2003. with Susan Harding. “Anxieties of Influence: Conspiracy Theory and Therapeutic Culture in Millennial America” in Transparency and Conspiracy: Ethnographies of Suspicion in the New World Order, Todd Saunders and Harry West, eds. Duke University Press, pp. 258-286.
2003. Arresting Images" in Aesthetic Subjects: Pleasures, Ideologies, and Ethics, Pamela Matthews and David McWhirter, eds. University of Minnesota Press, pp. 431-448.
2002. Machine Dreams" in Modernism, Inc.: Essays on American Modernity, Jani Scanduri and Michael Thurston, eds. New York University Press, pp. 21-28.
2002. “Scenes of Life” Public Culture 14:2, pp. 349-359.
2000. “Death Sightings” Cross Cultural Poetics, volume 3, issue 3, pp. 7-11.
2000 “Still Life.” in Intimacy, Lauren Berlant, ed., University of Chicago Press, pp. 405-420.
2000. "Real American Dreams (Can Be Nightmares)." in Cultural Studies and Political Theory, Jodi Dean, ed. Cornell University Press, pp. 243-257.
1999. "Conspiracy Theory's Worlds." in Paranoia Within Reason: A Casebook on Conspiracy as Explanation, ed. George Marcus, University of Chicago Press, pp. 13-20.
1999. "Bad Endings: American Apocalypsis." (co-authored with Susan Harding). Annual Review of Anthropology, volume 28, pp. 285-310.
1999.“Trauma, U.S.A.” in A - Z. Vol 1, No. 1, pp. 71-82.
1996. "An Occupied Place." in Senses of Place, Steven Feld and Keith Basso, eds. School of American Research, pp. 137-166.
1995. “Bitter Faiths." in Technoscientific Imaginaries: Conversations, Profiles, and Memoirs, George Marcus, ed., Chicago: University of Chicago Press, pp. 381-97.
1993. "Nostalgia: a Polemic." in George Marcus, ed., Re-reading Cultural Anthropology, Duke University Press, pp. 252-266. (reprinted)
1993. "Engendering Narratives of Lament in Country Music." in All That Glitters: Country Music in America, George Lewis, ed. Bowling Green State U. Press, pp. 224-228.
1991. "On the Politics of Cultural Theory: A Case for `Contaminated' Critique." Social Research. 58(2), pp. 395 412.
1990. "Back talking the Wilderness: `Appalachian' En genderings." in Uncertain Terms: Negotiating Gender in American Culture, Faye Ginsburg and Anna Tsing, eds.,. Boston: Beacon Press, pp. 43 56.
1988. "Nostalgia: a Polemic." Cultural Anthropology, 3(3), pp. 227 241.
1981. "Symbolic Dynamics of Male Dominance and Male Ranking: Historical and Contemporary Cases from American Culture." Michigan Discussions in Anthropology, 6(2), pp. 36-79.
1980. "The Marriage of Capitalist and Patriarchal Ideologies: Meanings of Male Bonding and Male Ranking in U.S. Culture." in Women and Revolution, Lydia Sargent, ed. Boston: South End Press, pp. 269-312.
New England Red
New England Red
Redness is a refrain scored onto the material-affective landscape of New England. A contact aesthetics of a love affair with color and light that begins not in the socially constructed meaning of the apple or the maple tree’s red leaves in autumn, but in the banal and sentimental labors of becoming sentient to a world. Redness is lodged in the actual circulations and lived affects of the first colonial attachments to primary colors, the dairy industry and the maple sugar cottage house, picturesque calendars, a body of poetry, the popularity of Yankee magazine’s compositions of steady old no-nonsense ways.
New England redness has a prismatic ecology. It fans out in singularities capturing the quality of redness in the spark from red leaf to red barn to red apple against white snow, white steeple, white houses green grass, green mountains dark, dark ocean, lakes, ponds, the white red blue of flags everywhere, buntings, the primariness of color here. I ask how redness here became ambient, atmospheric, a worlding. How it nudged hard matter into a mapping of visual saturation and exposure to the elements. How redness became an open ambit.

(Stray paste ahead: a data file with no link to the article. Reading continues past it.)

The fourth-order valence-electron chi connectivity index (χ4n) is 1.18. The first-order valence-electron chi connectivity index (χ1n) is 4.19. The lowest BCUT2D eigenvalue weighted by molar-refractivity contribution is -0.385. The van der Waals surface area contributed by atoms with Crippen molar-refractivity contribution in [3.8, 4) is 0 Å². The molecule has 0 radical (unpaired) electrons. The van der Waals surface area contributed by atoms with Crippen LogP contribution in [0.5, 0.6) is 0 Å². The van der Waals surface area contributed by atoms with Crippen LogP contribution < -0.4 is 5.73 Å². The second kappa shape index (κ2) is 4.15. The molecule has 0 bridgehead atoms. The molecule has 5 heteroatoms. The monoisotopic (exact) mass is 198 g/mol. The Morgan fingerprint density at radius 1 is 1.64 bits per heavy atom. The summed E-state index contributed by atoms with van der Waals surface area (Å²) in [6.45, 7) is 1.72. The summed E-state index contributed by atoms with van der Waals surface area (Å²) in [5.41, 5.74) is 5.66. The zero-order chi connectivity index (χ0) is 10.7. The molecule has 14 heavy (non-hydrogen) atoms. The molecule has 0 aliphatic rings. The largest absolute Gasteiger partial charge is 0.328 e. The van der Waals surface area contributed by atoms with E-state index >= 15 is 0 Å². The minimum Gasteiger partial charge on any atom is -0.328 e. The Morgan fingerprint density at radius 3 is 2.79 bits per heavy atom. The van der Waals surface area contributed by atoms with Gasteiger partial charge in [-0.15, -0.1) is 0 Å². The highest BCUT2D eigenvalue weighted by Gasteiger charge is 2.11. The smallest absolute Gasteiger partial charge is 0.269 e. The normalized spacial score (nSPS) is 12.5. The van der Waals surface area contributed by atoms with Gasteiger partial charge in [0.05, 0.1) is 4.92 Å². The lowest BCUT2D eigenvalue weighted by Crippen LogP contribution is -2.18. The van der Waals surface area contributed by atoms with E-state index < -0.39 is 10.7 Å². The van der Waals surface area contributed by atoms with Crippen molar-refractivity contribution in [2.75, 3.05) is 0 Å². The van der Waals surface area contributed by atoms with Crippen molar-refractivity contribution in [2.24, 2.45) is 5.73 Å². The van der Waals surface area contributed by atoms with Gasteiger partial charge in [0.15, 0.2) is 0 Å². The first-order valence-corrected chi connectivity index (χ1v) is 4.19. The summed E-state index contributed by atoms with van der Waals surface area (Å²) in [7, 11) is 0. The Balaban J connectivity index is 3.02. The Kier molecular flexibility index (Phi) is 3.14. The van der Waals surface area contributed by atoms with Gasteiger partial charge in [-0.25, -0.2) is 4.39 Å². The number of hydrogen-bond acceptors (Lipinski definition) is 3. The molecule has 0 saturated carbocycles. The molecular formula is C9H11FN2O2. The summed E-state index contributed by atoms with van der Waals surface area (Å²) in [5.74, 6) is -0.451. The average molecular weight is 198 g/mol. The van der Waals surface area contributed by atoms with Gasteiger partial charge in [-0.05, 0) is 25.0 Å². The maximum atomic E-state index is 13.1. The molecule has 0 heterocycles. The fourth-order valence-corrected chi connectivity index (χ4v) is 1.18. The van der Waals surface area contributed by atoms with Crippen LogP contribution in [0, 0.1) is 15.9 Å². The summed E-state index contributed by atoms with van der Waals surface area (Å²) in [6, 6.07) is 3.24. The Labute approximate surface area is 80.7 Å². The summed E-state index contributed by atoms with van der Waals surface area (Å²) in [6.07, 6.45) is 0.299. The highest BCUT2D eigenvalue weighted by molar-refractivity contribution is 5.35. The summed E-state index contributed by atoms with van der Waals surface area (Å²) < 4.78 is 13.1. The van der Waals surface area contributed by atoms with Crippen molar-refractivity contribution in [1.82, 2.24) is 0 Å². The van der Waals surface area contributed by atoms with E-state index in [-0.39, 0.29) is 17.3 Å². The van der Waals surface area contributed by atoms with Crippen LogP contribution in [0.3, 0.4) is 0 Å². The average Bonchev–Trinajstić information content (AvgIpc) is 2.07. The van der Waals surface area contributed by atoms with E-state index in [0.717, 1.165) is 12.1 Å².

Forms of Attachment Discussion
Discussion: Forms of Attachment, ICI Berlin - 2012
Full Lecture Here
Affective attachments can be regarded as fostering a kind of complementarity, yet without negating the tense nature of mixed and sometimes contradicting feelings. We would like to investigate this aspect in more detail by posing the following questions: How do affective attachments function as structures of relationality that organize lived experiences of the present? What role do sensory registers play in the accretion of habits, histories, and rhythms of living into forms of sociality? What forms of life are made possible and available, disavowed and denied by ambivalent investments in objects of promise and nostalgia that appear increasingly frayed, including neoliberal good-life fantasies and images of sovereign and imperial nation-states? How are these investments sustained and how do they circulate in what Kathleen Stewart describes as the “charged atmosphere” of ordinary living?
"Method Acting" | Afterlives
Leading anthropologist Kathleen C Stewart gives a talk on the charged atmospheres of everyday life, attuning to the ecology of practices and methods of acting. "Sometimes an attunement to whatever’s happening becomes so acute it drops into the pathic entrainment of method acting. Sharp little points of precision refract an ecology of practices. Little bits of social compost become a thing - a joke, a hat worn a certain way. Living and non-living things venture into an incipiency: “The mobile and immobile flickering / In the area between is and was” (Wallace Stevens). You try to keep your wits about you. You learn to catch a passing quip or to turn your head away. There are receptivity mistakes. Maybe the poise of a balancing act. At best, the fluidity of a perfect timing." - Kathleen C. Stewart
In conjunction with the French Institute Alliance Française’s Crossing the Line festival, and in collaboration with Columbia University School of the Arts as part of Curating the Ephemeral, MoMA's Department of Media and Performance Art hosts three talks for Afterlives: The Persistence of Performance. Convened by Adrian Heathfield and André Lepecki, Afterlives addresses the ways in which so-called ephemeral art persists over time. Performance is increasingly documented, archived, institutionally incorporated, and globally disseminated. While its ephemeral nature is often celebrated, its inherent transience binds it to its many returns—its mediations and afterlives. Today, criticism is focused more on the recurrence and persistence of performance than on its disappearance. Performance’s material remains linger as vague memories, oral legend, transmitted techniques, or infrastructures of feeling.
(Turkish Translation of Ordinary Affects)
A Space on the Side of the Road: Cultural Poetics in an 'Other' America
A Space on the Side of the Road: Cultural Poetics in an 'Other' America
Princeton University Press